ing date for the Dance club. Fencing
will hold an organization meeting
and exhibition at 7:30 p.m., Oct. 15,
in Barbour Gymnasium and fromi
then on, the club will meet at 7:30l
p.m. each Wednesday.
Following its organization meeting,
Oct. 2, the field hockey group will
hold open practices at 4:30 p.m. Tues-
days and Thursdays with inter-club
ind outside matches held until
rhanksgiving. The opening meeting
for Pitch and Putt will be announced
n the Daily Official Bulletin of The
Daily, after which driving, approach-
ig, and putting contests and the
study of golf etiquette will be offered.
Sports Include Bike Trips
Youth Hostel Trips, arranged in
conjunction with the Union to the
Saline Valley Farms on Oct. 11 and
25, Sunday Saunters, roller skating,,
breakfast and supper cook-outs will
'comprise the Outdoor Sports pro-
gram for the year. Hobby Lobby, a
handicraft workroom is also spon-
sored by this group and will continue
throughout the year.
Supper rides will be held weekly by
Crop and Saddle, and tryouts to fill
vacancies in the club roster will be
announced soon after the beginning
of the school year. Tuesday, Oct. 21,
has been set as the date of the inter-
house swimming meet, with many
novelty events planned as well as a
demonstration of water ballet.

Is Thorough
A thorough medical examination
by the Health Service staff, assisted
by specialists of the Medical School
and visiting physicians from Chicago
and Detroit, serves as a foundation
for physical education counselors in
advising incoming freshmen and
transfer students what physical edu-
cation classes to enroll in.
"The examination is- only as good
as the student makes it," said Dr.
Margaret Bell, head of the women's
physical education department," and
if taken in the proper spirit, it is of
great benefit to the student both
now and for the rest of his life."
A complete medical history signed
by the parents is turned in before
the actual examination takes place.
When the new student enters Bar-
bour Gymnasium, the scene of the
examination. the first thing on the
program is an eye, ear, nose and
throat examination by the special-
ized staffs of the University Hospital.
Next is a thorough dental check-up.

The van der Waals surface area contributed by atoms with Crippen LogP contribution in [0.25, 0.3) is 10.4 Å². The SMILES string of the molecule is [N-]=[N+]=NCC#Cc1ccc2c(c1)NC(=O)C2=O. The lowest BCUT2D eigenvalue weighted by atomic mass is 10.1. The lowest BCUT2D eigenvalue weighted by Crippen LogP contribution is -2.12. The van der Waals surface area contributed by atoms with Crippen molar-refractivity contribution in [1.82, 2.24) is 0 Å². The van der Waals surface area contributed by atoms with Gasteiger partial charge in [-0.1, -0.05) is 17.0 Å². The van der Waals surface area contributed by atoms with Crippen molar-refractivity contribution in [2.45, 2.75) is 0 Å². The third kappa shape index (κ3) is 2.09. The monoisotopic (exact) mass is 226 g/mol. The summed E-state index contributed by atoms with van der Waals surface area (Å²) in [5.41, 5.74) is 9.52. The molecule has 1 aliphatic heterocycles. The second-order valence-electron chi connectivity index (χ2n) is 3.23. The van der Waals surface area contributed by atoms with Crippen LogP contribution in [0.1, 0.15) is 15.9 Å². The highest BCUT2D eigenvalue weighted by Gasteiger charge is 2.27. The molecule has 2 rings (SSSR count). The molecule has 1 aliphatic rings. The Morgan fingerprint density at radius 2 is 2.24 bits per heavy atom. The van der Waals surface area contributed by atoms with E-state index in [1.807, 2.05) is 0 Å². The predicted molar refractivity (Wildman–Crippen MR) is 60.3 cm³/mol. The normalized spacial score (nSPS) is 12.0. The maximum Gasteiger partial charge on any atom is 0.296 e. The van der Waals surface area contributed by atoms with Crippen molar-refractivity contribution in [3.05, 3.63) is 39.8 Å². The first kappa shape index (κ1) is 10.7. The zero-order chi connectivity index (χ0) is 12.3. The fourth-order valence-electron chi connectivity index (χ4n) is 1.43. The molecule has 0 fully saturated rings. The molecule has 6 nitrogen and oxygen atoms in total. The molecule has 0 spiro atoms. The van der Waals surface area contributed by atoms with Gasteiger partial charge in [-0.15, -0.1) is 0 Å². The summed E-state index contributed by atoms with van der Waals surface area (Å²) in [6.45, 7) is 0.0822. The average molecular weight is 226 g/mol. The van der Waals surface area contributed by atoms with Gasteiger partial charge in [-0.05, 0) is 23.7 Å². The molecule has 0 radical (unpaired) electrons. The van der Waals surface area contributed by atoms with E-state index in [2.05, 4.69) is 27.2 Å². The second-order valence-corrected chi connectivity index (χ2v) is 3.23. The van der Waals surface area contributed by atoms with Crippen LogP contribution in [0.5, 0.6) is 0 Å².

and here, according to Dr. Bell, the
women have it over the men, for they
usually have better teeth.
Labcratory tests, .uch as urinan-
alysis for ruling out diabetes or kid-
ney disease, and hemoglobin for elim-
inating anemia are then made. A
chest X-ray to afford riddance of
tuberculosis of the lungs is done
at Health Service. Following this,
the physical education department
examines the student for posture,
body mechanics, feet and breathing
capacity, while the internist reviews
the entire examination and inspects
heart, lungs, abdomen, skin and ex-

Ceylon has about 1,100,000 acres, or Expenditures on new industrial
Panhellenic Booth 14 percent of the world coconut-palm plants will reach 1.5 billion dollars
To Give Information acreage. I('his year.
Throughout Week
Panhellenic Booth, which opened in
the League Lobby yesterday, will re-
main throughout Orientation Week
to furnish information concerning
sororities on campus.
The booth is open at 9 a.m. each
day and closes at 5 p.m. After this
week it will be located in the office
of Miss Ethel McCormick. social di-
rector of the League.
Each woman who wishes to be
rushed must register at this booth
during Orientation Week, pay her
$1.50 fee, and receive her Panhellenic
Booklet. This booklet contains in-
formation concerning sorority fees,
locations, members and officers. It
also contains Panhellenic rushing s
Officers of the Executive Commit-
tee this year will be Patricia Hadley,
president; Lois Basse, rushing chair-
nan; Rosalie Smith, treasurer; and
Anna Jean Williams, social chairman.

tremities, putting the results of the
-heck-up together.
After the examination has been
;ompleted, the outcome is cxpla ned
to the student and she is rated by a
iniversity physician for physical edu-
.ation and medical condition. A
physical education counselor then ad-
vises her as to what sport she is
best fitted for on the basis of the
physical examination just completed.
her past experience in high school or
junior college, and her interests.
Her athletic program is individual-
ized to the greatest possible extent
and while she is advised what is
best for her, the decision is left up to
the student herself; in the vast ma-
jority of cases there is no limitation
set upon physical education activities.

Note to all Freshmen! You'll be in the rush
of rushing teas soon, which means smart hats
and bags (and we have them!). All shapes,
sizes, colors to suit your every outfit, prices

to suit your pocketbook.

302 South State St. (Near Liberty St.)









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Serving Michigan Men and Women for over fifty years.




316 South State